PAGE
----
Hospice for a Budgie

I was happily ensconced in my first day after the end of classes, watching a Supernatural marathon, when I got this phone call from a friend:

Hey, I need you advice. I found this bird on the grass, and I think it’s wing is broken, and I was wondering what you thought we should do.

By grass I was out the door of my room, shuffling my shoes on, and packing a bird rescue kit. I pushed a hand-towel, my apron from Oliver, the birds’ nest I had found on the grass earlier in the week and had taken home, and my wallet, keys, and cellphone. I ran across the street, called my friend for more directions, and found them. Three girls, huddling over a little white fluffy person on the ground near a wall of our university.

As I ran, I wondered where this urgency had come from. I had seen animals die before, and knew this was the probably outcome for this bird as well. Since I am leaving in about 30 hours, I could not foster the bird even if it were to live. But in my family, we take care of stray things. I remember a dove my mom and brother and I watched smash into a bank building’s window. No one, in Qatar or the US, is willing to take an injured bird without significant hassle. But, even with two small kids in tow, mom found a box for the injured dove, and kept it in her room until it died of its injuries. Our cats mostly came from other people’s dumpings. They had been abandoned as kittens at NASA and Donner Pass. Our dogs had been born under our garage. We took them in.

The three women had found a small cardboard box for it, lined it with paper towels and a cloth grocery bag, and were trying to feed it cooked rice. I reached into the box, having checked it superficially for sores or parasites which could make me sick, and picked it up. I held it loosely in my hand, cradling it, checking its eyes and vents and feet. Checking under the wings and around the neck for injuries. It’s wings were unbroken. When a sudden wind ripped over us, it straighten its whole tiny body, leaned into the wind, and flapped up. We watched it, stunned at the sudden movement from the previously docile animal, and then stood up as a group. I slipped off my shoes, and ran barefoot over the stone flooring after it.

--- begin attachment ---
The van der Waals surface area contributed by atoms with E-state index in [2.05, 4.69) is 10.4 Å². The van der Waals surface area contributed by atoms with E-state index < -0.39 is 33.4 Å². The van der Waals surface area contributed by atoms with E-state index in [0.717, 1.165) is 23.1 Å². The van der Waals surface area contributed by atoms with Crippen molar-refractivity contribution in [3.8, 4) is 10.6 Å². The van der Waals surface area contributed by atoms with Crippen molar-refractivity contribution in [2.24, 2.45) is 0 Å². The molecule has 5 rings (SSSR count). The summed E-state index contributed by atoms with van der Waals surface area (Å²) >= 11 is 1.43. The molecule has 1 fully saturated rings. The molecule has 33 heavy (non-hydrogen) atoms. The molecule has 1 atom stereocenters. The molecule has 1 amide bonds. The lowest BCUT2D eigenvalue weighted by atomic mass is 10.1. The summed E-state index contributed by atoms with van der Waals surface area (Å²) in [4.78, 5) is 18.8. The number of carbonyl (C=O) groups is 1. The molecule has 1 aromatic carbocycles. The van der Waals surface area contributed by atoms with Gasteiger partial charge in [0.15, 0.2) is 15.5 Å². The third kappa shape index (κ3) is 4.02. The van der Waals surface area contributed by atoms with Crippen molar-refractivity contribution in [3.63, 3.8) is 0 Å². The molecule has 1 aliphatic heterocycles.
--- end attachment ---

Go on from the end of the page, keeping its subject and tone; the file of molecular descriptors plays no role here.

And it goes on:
It was a white paper airplane, so much larger in flight than it had appeared on the ground. We saw it try to land on a palm tree in a grove surrounded by rose bushes, bounce off, and land in the bushes. I pushed through the bushes, wrapping my diaphanous skirt around my fist. I saw a small white body hanging limply from the bottom branch of a rose bush. I gently wrapped my hand around it, maneuvering its long claws away from the thorns of the branch. It was so small in my hand, the other women did not see it when I emerged, and asked if I could find it.

We went inside, keeping the bird in our box, and because we are CMU women, found a computer to research. We found it was  white budgie, and guess that the neon blue of its back feather came from the dyes from traders use on small parrots in the souqs here. It tried to fly again, but landed at the base of a desk, looking exhausted. We decided I would take it for the night, and one of the other women would buy budgie food. Because it wasn’t eating or taking water and its skin was red (a sign of rehydration), my first priority was getting it calm enough to eat or drink.

My goal was not, and is not as I write with the little suffering man in his covered box, that he live to become a pet. I know that most rescued birds, like the dove my mom saved when I was little, will die. My job, as a person who can do so, was to give it a place where it could die in peace, unpursued by cats and unbaked by the merciless Doha sun.

So here I am, in my last night in Doha, doing hospice care for a budgie. I have a friend who will be taking him tomorrow if he lives through the night. As we stood around the computer, everyone was horrified by the idea of watching a small animal die for the night. I offered because I thought I could. Sitting here, taking looking in on him twice an hour, taking him out every few hours, checking his bedding for spilled water or a lack of seeds, I feel connected to my childhood. I know he will die, probably tonight, maybe in a few weeks. His pin feathers aren’t done yet, but whoever let him into the wild condemned him calously. All I can do is soften his ascent to bird heaven, but I think that is a just contribution all the same.

Before we left for our homes, we decided to name him, to give him a personality to come home to. We named him Thanh, which means “color of the sky” in Vietnamese. It has been overcast in Doha this week, the sky a constant smudgy white with streaks of blue. Just like our dying budgie.

Update: Thanh died at about 12:30am that morning. I waited an hour to be sure, then snuck him outside and buried him with some colorful thread underneath a fragrant flowering bush. I am never sure where my burial rituals come from, but the closet I could figure to wind was sewing thread, and just being back from Egypt his little white body, wrapped in tissues and bound in multicolored thread looked appropriately mummified. I also wrapped him in a gift-bag from the Egyptian Museum in Cairo. And I scolded the local cat to leave him be. RIP Thanh.

Inspirational Quote:

“I am your mother, And we are kind to snails.” (For a Five-Year-Old) by Fleur Adcock

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